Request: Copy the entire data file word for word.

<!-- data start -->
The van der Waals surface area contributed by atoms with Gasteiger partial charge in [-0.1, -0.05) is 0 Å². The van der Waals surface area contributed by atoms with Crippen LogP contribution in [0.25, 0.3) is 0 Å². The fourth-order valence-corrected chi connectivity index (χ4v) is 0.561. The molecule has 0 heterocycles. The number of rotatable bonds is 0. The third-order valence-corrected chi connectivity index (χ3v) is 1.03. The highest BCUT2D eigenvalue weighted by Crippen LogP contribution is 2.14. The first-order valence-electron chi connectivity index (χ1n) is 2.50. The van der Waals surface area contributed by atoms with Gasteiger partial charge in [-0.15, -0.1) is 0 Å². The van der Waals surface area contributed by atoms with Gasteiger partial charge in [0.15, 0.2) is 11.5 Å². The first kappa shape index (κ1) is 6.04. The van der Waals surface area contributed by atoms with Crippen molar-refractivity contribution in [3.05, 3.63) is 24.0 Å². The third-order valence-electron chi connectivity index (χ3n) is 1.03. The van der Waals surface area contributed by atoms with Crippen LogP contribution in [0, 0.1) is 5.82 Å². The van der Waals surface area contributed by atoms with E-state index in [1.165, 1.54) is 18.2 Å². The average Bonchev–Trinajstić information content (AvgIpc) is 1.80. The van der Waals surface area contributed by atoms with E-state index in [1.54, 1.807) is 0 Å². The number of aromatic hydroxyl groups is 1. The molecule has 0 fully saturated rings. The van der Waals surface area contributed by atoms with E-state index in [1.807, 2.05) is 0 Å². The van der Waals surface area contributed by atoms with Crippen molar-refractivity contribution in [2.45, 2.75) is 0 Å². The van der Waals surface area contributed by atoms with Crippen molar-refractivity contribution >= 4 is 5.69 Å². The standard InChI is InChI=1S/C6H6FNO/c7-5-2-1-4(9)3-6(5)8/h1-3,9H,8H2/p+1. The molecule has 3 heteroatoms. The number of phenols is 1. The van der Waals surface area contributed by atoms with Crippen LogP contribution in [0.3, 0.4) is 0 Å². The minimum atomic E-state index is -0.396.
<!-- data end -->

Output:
The van der Waals surface area contributed by atoms with Gasteiger partial charge in [-0.1, -0.05) is 0 Å². The van der Waals surface area contributed by atoms with Crippen LogP contribution in [0.25, 0.3) is 0 Å². The fourth-order valence-corrected chi connectivity index (χ4v) is 0.561. The molecule has 0 heterocycles. The number of rotatable bonds is 0. The third-order valence-corrected chi connectivity index (χ3v) is 1.03. The highest BCUT2D eigenvalue weighted by Crippen LogP contribution is 2.14. The first-order valence-electron chi connectivity index (χ1n) is 2.50. The van der Waals surface area contributed by atoms with Gasteiger partial charge in [-0.15, -0.1) is 0 Å². The van der Waals surface area contributed by atoms with Gasteiger partial charge in [0.15, 0.2) is 11.5 Å². The first kappa shape index (κ1) is 6.04. The van der Waals surface area contributed by atoms with Crippen molar-refractivity contribution in [3.05, 3.63) is 24.0 Å². The third-order valence-electron chi connectivity index (χ3n) is 1.03. The van der Waals surface area contributed by atoms with Crippen LogP contribution in [0, 0.1) is 5.82 Å². The van der Waals surface area contributed by atoms with E-state index in [1.165, 1.54) is 18.2 Å². The average Bonchev–Trinajstić information content (AvgIpc) is 1.80. The van der Waals surface area contributed by atoms with E-state index in [1.54, 1.807) is 0 Å². The number of aromatic hydroxyl groups is 1. The molecule has 0 fully saturated rings. The van der Waals surface area contributed by atoms with E-state index in [1.807, 2.05) is 0 Å². The van der Waals surface area contributed by atoms with Crippen molar-refractivity contribution in [2.45, 2.75) is 0 Å². The van der Waals surface area contributed by atoms with Crippen molar-refractivity contribution >= 4 is 5.69 Å². The standard InChI is InChI=1S/C6H6FNO/c7-5-2-1-4(9)3-6(5)8/h1-3,9H,8H2/p+1. The molecule has 3 heteroatoms. The number of phenols is 1. The van der Waals surface area contributed by atoms with Crippen LogP contribution in [0.3, 0.4) is 0 Å². The minimum atomic E-state index is -0.396.